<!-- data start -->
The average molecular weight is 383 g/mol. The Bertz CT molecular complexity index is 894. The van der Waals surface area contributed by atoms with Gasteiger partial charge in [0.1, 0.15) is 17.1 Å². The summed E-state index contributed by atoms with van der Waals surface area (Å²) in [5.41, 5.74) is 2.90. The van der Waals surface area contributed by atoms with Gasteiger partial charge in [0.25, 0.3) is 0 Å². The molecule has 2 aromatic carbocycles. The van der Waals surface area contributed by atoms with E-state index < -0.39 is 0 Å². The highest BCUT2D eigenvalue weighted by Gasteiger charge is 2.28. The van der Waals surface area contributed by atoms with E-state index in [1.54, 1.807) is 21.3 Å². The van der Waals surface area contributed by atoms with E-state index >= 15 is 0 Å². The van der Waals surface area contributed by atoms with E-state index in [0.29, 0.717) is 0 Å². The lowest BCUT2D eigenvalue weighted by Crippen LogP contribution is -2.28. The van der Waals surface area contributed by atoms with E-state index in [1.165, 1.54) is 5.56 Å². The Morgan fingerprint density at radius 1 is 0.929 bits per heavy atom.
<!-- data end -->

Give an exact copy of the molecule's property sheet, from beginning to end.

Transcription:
The average molecular weight is 383 g/mol. The Bertz CT molecular complexity index is 894. The van der Waals surface area contributed by atoms with Gasteiger partial charge in [0.1, 0.15) is 17.1 Å². The summed E-state index contributed by atoms with van der Waals surface area (Å²) in [5.41, 5.74) is 2.90. The van der Waals surface area contributed by atoms with Gasteiger partial charge in [0.25, 0.3) is 0 Å². The molecule has 2 aromatic carbocycles. The van der Waals surface area contributed by atoms with E-state index < -0.39 is 0 Å². The highest BCUT2D eigenvalue weighted by Gasteiger charge is 2.28. The van der Waals surface area contributed by atoms with E-state index in [1.54, 1.807) is 21.3 Å². The van der Waals surface area contributed by atoms with E-state index >= 15 is 0 Å². The van der Waals surface area contributed by atoms with E-state index in [0.29, 0.717) is 0 Å². The lowest BCUT2D eigenvalue weighted by Crippen LogP contribution is -2.28. The van der Waals surface area contributed by atoms with E-state index in [1.165, 1.54) is 5.56 Å². The Morgan fingerprint density at radius 1 is 0.929 bits per heavy atom.